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Sixty years on, Africa still seeks right model for growth

As 1960 dawned, sub-Saharan Africa braced for historic change: that year, 17 of its countries were destined to gain independence from European colonial powers.

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Slippery salvation: Could seaweed as cow feed help climate?

Coastal Maine has a lot of seaweed , and a fair number of cows. A group of scientists and farmers think that pairing the two could help unlock a way to cope with a warming world.

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Are the Calorie Counts on Food Labels Accurate?

Most foods list how many calories they contain. But are they right?

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Meet the Rowers: Andrew Towne | The Impossible Row | Episode 11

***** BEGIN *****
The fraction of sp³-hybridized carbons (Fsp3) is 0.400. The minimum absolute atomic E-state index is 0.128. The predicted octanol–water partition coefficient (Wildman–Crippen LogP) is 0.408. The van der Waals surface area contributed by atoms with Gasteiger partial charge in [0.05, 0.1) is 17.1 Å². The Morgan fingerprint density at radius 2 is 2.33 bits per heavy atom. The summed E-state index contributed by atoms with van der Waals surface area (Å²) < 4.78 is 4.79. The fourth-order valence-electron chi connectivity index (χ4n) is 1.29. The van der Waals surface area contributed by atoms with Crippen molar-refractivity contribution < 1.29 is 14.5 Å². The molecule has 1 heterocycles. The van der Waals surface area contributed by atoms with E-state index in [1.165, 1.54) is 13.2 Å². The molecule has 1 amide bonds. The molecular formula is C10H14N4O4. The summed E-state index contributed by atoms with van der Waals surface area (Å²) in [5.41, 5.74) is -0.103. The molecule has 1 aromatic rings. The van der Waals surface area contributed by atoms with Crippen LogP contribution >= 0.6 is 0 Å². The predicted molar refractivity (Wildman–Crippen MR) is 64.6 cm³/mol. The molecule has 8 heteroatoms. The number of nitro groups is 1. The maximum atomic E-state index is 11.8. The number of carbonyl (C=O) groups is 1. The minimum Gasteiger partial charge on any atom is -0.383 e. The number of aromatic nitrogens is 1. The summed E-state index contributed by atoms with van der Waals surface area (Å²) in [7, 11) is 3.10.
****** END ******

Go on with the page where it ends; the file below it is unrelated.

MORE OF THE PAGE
Having climbed the tallest mountain on every continent, including Mt. Everest, Andrew Towne now has his sights set on conquering The Drake. With national championships in rowing and running under his belt already, Andrew is ready for the challenge. Stream More Episodes of The Impossible Row: https://go.discovery.com/tv-shows/the-impossible-row/ About The Impossible Row: The Drake Passage is the m

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This Brain Boosting Nootropic Smart Drink Is Based On Science, Not Sugar

Energy drinks are a billion-dollar industry. Unfortunately, not all of these beverages are created equal. In fact, many of them are downright unhealthy, and contain anywhere from 200 to 400 milligrams of caffeine as well as between 30 to 50 grams of sugar per serving. Sure, all that sugar and caffeine will help wake you up, but it won't actually improve your brain function or performance. However

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Vandrehistorie var sand: Verdens værste videospil blev begravet i ørkenen

Hundredtusinder eksemplarer af Atari-spillet E.T. forsvandt pludselig under 80'ernes spilkrise.